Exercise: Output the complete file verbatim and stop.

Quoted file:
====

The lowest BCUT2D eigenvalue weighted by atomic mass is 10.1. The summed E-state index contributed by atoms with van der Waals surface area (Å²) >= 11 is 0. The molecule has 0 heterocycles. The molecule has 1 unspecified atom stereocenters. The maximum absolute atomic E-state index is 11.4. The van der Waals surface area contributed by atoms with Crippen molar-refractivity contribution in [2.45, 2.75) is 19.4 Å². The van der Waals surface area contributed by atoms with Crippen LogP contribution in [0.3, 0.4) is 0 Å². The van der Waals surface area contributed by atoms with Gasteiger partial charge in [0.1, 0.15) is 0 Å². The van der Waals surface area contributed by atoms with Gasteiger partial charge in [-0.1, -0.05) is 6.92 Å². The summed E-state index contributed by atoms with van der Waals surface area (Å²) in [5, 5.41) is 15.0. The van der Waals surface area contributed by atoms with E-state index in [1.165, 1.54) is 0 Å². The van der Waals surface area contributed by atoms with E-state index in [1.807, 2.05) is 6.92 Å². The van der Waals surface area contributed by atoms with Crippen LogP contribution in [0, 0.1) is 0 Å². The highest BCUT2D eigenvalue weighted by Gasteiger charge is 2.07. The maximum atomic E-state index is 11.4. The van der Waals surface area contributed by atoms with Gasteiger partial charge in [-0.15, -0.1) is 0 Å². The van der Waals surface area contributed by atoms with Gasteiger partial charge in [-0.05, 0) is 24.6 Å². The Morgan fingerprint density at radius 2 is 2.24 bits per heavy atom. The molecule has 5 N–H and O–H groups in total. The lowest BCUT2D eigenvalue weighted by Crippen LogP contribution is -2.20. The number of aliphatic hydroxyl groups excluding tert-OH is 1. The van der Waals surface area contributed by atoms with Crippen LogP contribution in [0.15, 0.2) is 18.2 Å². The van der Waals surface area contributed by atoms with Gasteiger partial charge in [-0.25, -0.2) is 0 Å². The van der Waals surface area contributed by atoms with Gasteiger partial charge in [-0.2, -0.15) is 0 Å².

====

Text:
The lowest BCUT2D eigenvalue weighted by atomic mass is 10.1. The summed E-state index contributed by atoms with van der Waals surface area (Å²) >= 11 is 0. The molecule has 0 heterocycles. The molecule has 1 unspecified atom stereocenters. The maximum absolute atomic E-state index is 11.4. The van der Waals surface area contributed by atoms with Crippen molar-refractivity contribution in [2.45, 2.75) is 19.4 Å². The van der Waals surface area contributed by atoms with Crippen LogP contribution in [0.3, 0.4) is 0 Å². The van der Waals surface area contributed by atoms with Gasteiger partial charge in [0.1, 0.15) is 0 Å². The van der Waals surface area contributed by atoms with Gasteiger partial charge in [-0.1, -0.05) is 6.92 Å². The summed E-state index contributed by atoms with van der Waals surface area (Å²) in [5, 5.41) is 15.0. The van der Waals surface area contributed by atoms with E-state index in [1.165, 1.54) is 0 Å². The van der Waals surface area contributed by atoms with E-state index in [1.807, 2.05) is 6.92 Å². The van der Waals surface area contributed by atoms with Crippen LogP contribution in [0, 0.1) is 0 Å². The highest BCUT2D eigenvalue weighted by Gasteiger charge is 2.07. The maximum atomic E-state index is 11.4. The van der Waals surface area contributed by atoms with Gasteiger partial charge in [-0.15, -0.1) is 0 Å². The van der Waals surface area contributed by atoms with Gasteiger partial charge in [-0.05, 0) is 24.6 Å². The Morgan fingerprint density at radius 2 is 2.24 bits per heavy atom. The molecule has 5 N–H and O–H groups in total. The lowest BCUT2D eigenvalue weighted by Crippen LogP contribution is -2.20. The number of aliphatic hydroxyl groups excluding tert-OH is 1. The van der Waals surface area contributed by atoms with Crippen LogP contribution in [0.15, 0.2) is 18.2 Å². The van der Waals surface area contributed by atoms with Gasteiger partial charge in [-0.25, -0.2) is 0 Å². The van der Waals surface area contributed by atoms with Gasteiger partial charge in [-0.2, -0.15) is 0 Å².